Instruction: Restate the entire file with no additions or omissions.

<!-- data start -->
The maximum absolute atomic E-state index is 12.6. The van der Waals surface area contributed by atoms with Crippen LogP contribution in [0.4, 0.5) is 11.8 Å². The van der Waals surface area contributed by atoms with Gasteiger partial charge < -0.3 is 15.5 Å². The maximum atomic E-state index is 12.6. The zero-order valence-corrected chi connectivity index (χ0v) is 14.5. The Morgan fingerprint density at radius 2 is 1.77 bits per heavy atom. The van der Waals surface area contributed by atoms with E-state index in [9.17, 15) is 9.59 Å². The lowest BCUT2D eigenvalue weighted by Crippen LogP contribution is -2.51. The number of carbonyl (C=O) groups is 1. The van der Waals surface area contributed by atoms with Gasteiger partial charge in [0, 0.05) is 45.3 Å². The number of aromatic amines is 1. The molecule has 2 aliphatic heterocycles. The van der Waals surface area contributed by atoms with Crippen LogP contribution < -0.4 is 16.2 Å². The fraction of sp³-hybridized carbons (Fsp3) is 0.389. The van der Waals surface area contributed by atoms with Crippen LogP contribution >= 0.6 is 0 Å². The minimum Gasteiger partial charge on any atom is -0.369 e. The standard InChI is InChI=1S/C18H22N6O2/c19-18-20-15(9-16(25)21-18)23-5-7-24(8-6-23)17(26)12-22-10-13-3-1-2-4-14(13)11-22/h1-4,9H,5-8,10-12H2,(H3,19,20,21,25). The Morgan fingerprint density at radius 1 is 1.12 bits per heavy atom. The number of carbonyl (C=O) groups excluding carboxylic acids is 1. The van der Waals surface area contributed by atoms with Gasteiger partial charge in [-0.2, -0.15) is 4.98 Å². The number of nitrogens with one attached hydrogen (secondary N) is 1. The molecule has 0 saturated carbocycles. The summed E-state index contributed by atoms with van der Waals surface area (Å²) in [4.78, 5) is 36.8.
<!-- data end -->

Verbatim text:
The maximum absolute atomic E-state index is 12.6. The van der Waals surface area contributed by atoms with Crippen LogP contribution in [0.4, 0.5) is 11.8 Å². The van der Waals surface area contributed by atoms with Gasteiger partial charge < -0.3 is 15.5 Å². The maximum atomic E-state index is 12.6. The zero-order valence-corrected chi connectivity index (χ0v) is 14.5. The Morgan fingerprint density at radius 2 is 1.77 bits per heavy atom. The van der Waals surface area contributed by atoms with E-state index in [9.17, 15) is 9.59 Å². The lowest BCUT2D eigenvalue weighted by Crippen LogP contribution is -2.51. The number of carbonyl (C=O) groups is 1. The van der Waals surface area contributed by atoms with Gasteiger partial charge in [0, 0.05) is 45.3 Å². The number of aromatic amines is 1. The molecule has 2 aliphatic heterocycles. The van der Waals surface area contributed by atoms with Crippen LogP contribution < -0.4 is 16.2 Å². The fraction of sp³-hybridized carbons (Fsp3) is 0.389. The van der Waals surface area contributed by atoms with Crippen LogP contribution >= 0.6 is 0 Å². The minimum Gasteiger partial charge on any atom is -0.369 e. The standard InChI is InChI=1S/C18H22N6O2/c19-18-20-15(9-16(25)21-18)23-5-7-24(8-6-23)17(26)12-22-10-13-3-1-2-4-14(13)11-22/h1-4,9H,5-8,10-12H2,(H3,19,20,21,25). The Morgan fingerprint density at radius 1 is 1.12 bits per heavy atom. The number of carbonyl (C=O) groups excluding carboxylic acids is 1. The van der Waals surface area contributed by atoms with Gasteiger partial charge in [-0.2, -0.15) is 4.98 Å². The number of nitrogens with one attached hydrogen (secondary N) is 1. The molecule has 0 saturated carbocycles. The summed E-state index contributed by atoms with van der Waals surface area (Å²) in [4.78, 5) is 36.8.